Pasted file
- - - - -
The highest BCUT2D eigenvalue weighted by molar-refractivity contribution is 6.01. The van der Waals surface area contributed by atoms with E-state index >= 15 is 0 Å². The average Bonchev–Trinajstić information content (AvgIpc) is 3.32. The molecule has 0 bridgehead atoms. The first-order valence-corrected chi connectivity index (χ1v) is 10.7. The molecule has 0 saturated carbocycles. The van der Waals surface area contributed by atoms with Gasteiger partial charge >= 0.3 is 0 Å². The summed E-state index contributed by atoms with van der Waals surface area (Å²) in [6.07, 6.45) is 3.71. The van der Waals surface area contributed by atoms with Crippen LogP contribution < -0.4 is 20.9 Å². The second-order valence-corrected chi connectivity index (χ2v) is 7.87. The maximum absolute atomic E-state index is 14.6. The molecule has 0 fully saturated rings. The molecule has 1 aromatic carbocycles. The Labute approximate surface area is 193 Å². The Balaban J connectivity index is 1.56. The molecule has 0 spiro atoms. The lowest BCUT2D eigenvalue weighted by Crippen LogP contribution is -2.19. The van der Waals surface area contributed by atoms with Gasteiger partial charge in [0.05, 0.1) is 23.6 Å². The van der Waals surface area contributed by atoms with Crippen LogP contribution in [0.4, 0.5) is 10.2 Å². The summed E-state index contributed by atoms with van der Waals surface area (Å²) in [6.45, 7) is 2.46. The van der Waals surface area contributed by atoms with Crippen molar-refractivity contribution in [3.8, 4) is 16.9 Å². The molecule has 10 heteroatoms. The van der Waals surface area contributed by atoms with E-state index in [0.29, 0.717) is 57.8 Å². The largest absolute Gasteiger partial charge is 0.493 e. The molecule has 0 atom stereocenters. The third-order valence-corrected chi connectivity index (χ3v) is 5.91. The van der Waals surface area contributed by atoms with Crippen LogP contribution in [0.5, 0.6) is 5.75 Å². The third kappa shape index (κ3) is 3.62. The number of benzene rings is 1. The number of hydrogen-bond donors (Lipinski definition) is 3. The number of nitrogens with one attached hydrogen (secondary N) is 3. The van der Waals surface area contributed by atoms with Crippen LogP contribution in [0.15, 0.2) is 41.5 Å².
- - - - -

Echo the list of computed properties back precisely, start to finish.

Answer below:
The highest BCUT2D eigenvalue weighted by molar-refractivity contribution is 6.01. The van der Waals surface area contributed by atoms with E-state index >= 15 is 0 Å². The average Bonchev–Trinajstić information content (AvgIpc) is 3.32. The molecule has 0 bridgehead atoms. The first-order valence-corrected chi connectivity index (χ1v) is 10.7. The molecule has 0 saturated carbocycles. The van der Waals surface area contributed by atoms with Gasteiger partial charge >= 0.3 is 0 Å². The summed E-state index contributed by atoms with van der Waals surface area (Å²) in [6.07, 6.45) is 3.71. The van der Waals surface area contributed by atoms with Crippen LogP contribution < -0.4 is 20.9 Å². The second-order valence-corrected chi connectivity index (χ2v) is 7.87. The maximum absolute atomic E-state index is 14.6. The molecule has 0 fully saturated rings. The molecule has 1 aromatic carbocycles. The Labute approximate surface area is 193 Å². The Balaban J connectivity index is 1.56. The molecule has 0 spiro atoms. The lowest BCUT2D eigenvalue weighted by Crippen LogP contribution is -2.19. The van der Waals surface area contributed by atoms with Gasteiger partial charge in [0.05, 0.1) is 23.6 Å². The van der Waals surface area contributed by atoms with Crippen LogP contribution in [0.4, 0.5) is 10.2 Å². The summed E-state index contributed by atoms with van der Waals surface area (Å²) in [6.45, 7) is 2.46. The van der Waals surface area contributed by atoms with Crippen molar-refractivity contribution in [3.8, 4) is 16.9 Å². The molecule has 10 heteroatoms. The van der Waals surface area contributed by atoms with E-state index in [0.29, 0.717) is 57.8 Å². The largest absolute Gasteiger partial charge is 0.493 e. The molecule has 0 atom stereocenters. The third-order valence-corrected chi connectivity index (χ3v) is 5.91. The van der Waals surface area contributed by atoms with Crippen LogP contribution in [0.5, 0.6) is 5.75 Å². The third kappa shape index (κ3) is 3.62. The number of benzene rings is 1. The number of hydrogen-bond donors (Lipinski definition) is 3. The number of nitrogens with one attached hydrogen (secondary N) is 3. The van der Waals surface area contributed by atoms with Crippen LogP contribution in [0.15, 0.2) is 41.5 Å².